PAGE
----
Copyright for Computer Software
Copyright is the exclusive right to reproduce, publish, and
sell the matter and form of a literary, musical or artistic work.
How my I use computer software?
Use of a computer program is usually governed by a license agreement, so it depends...Some Licenses say you may freely make copies, other say you must pay a fee to use the software, or to install the software onto multiple machines. This is a contractual agreement and it supersedes the copyright restrictions. You may not decompile a program and us a program instructions in new programs. You may not defeat any form of copy protection built into the program. You may not defeat any form of copy protection built into the program. You may not us a single user version of software on a network. You may not install a program on more than one computer at a time without express, written permission from the copyright owner. This means that you cannot install the program on your computer at home and your computer at school unless you own two copies of the program or have permission to do so from the copyright owner or the software license. Depending on the program, you may also be limited in what you can do with the output of the program. Some educational licenses restrict what you can do with computer output, or mark the output as educational material. You may not defeat these copy restrictions.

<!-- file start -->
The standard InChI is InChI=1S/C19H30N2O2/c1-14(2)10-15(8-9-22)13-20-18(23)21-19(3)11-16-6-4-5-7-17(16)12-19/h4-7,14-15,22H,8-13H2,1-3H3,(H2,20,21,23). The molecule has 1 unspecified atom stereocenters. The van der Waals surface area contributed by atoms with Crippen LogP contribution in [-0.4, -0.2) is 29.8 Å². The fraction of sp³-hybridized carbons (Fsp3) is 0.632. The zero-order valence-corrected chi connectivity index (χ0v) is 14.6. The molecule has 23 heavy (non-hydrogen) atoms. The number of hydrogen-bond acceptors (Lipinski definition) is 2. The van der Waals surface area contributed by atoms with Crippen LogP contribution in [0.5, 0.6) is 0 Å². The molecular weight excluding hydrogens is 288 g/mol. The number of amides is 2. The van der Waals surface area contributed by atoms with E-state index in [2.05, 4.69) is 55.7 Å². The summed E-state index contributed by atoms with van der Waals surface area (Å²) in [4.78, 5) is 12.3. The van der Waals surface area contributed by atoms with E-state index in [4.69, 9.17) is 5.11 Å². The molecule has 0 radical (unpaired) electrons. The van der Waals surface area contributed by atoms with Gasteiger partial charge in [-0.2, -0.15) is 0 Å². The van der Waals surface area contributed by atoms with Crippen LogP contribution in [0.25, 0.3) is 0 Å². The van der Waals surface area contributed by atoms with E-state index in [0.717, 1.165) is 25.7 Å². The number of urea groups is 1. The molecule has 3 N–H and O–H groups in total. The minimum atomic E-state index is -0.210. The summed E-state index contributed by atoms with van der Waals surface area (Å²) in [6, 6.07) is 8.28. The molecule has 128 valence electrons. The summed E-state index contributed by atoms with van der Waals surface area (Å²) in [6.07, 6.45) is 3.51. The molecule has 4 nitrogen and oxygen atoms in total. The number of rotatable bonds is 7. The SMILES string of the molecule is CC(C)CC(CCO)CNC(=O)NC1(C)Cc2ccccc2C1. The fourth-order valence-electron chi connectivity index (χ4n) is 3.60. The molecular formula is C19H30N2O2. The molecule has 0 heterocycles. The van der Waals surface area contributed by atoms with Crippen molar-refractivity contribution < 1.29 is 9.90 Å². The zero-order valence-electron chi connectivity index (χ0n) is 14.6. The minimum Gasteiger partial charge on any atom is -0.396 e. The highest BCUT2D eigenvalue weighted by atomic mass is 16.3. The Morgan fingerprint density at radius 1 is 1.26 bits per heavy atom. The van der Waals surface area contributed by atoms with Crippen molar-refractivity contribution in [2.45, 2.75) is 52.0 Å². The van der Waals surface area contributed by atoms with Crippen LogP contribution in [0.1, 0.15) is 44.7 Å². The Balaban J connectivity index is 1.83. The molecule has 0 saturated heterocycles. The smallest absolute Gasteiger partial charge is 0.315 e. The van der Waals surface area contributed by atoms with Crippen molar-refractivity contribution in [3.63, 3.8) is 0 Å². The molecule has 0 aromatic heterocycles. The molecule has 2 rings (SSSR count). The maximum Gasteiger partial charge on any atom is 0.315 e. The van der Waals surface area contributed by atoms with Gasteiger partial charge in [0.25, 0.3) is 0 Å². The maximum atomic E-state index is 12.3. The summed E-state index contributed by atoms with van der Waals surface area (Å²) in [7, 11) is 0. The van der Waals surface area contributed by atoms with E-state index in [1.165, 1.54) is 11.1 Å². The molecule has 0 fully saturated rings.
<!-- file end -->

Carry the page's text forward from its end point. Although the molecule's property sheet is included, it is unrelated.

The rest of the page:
What about printed materials that come with software?
Computer manuals and documentation are covered in the same manner as computer programs. You may not make multiple copies of computer documentation for classes. Copying a computer program intended for single user onto a network is the same as making multiple copies of the program. It's a no-no. A network license if required to load a computer program onto a network, despite the fact that the program may, indeed, work in a network environment. Do don't do it.
How long can I keep it?
As long as you own the program, you may keep a copy of a computer program on your hard drive and a backup copy in addition to the original diskettes or CD. If you should lose the copy on the hard drive, you may reload the program form the original or backup disks. If you sell or transfer the program to another person, you must transfer all diskettes and documentation to the new owner, and you must remove all copies of the program from the computer's hard drive and memory.
This brochure was reprinted from Copyright for Schools: A Practical Guide, 5th edition,
by Carol Simpson, Linworth Publishing, copyright 2010.